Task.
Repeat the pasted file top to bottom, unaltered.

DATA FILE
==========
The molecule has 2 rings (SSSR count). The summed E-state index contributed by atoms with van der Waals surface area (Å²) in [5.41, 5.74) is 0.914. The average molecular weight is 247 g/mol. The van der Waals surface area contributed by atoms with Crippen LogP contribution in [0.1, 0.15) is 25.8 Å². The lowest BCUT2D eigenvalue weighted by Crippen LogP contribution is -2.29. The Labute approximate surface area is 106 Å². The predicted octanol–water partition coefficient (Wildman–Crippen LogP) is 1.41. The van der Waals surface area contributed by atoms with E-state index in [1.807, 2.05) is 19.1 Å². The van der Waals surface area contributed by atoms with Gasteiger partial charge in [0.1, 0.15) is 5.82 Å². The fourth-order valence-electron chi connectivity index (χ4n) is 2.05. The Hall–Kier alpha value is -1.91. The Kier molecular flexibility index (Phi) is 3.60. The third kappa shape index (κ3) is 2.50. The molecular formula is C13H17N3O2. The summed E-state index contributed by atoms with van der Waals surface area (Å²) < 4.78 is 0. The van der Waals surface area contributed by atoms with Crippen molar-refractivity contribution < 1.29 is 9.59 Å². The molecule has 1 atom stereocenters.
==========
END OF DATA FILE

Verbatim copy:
The molecule has 2 rings (SSSR count). The summed E-state index contributed by atoms with van der Waals surface area (Å²) in [5.41, 5.74) is 0.914. The average molecular weight is 247 g/mol. The van der Waals surface area contributed by atoms with Crippen LogP contribution in [0.1, 0.15) is 25.8 Å². The lowest BCUT2D eigenvalue weighted by Crippen LogP contribution is -2.29. The Labute approximate surface area is 106 Å². The predicted octanol–water partition coefficient (Wildman–Crippen LogP) is 1.41. The van der Waals surface area contributed by atoms with E-state index in [1.807, 2.05) is 19.1 Å². The van der Waals surface area contributed by atoms with Gasteiger partial charge in [0.1, 0.15) is 5.82 Å². The fourth-order valence-electron chi connectivity index (χ4n) is 2.05. The Hall–Kier alpha value is -1.91. The Kier molecular flexibility index (Phi) is 3.60. The third kappa shape index (κ3) is 2.50. The molecular formula is C13H17N3O2. The summed E-state index contributed by atoms with van der Waals surface area (Å²) < 4.78 is 0. The van der Waals surface area contributed by atoms with Crippen molar-refractivity contribution < 1.29 is 9.59 Å². The molecule has 1 atom stereocenters.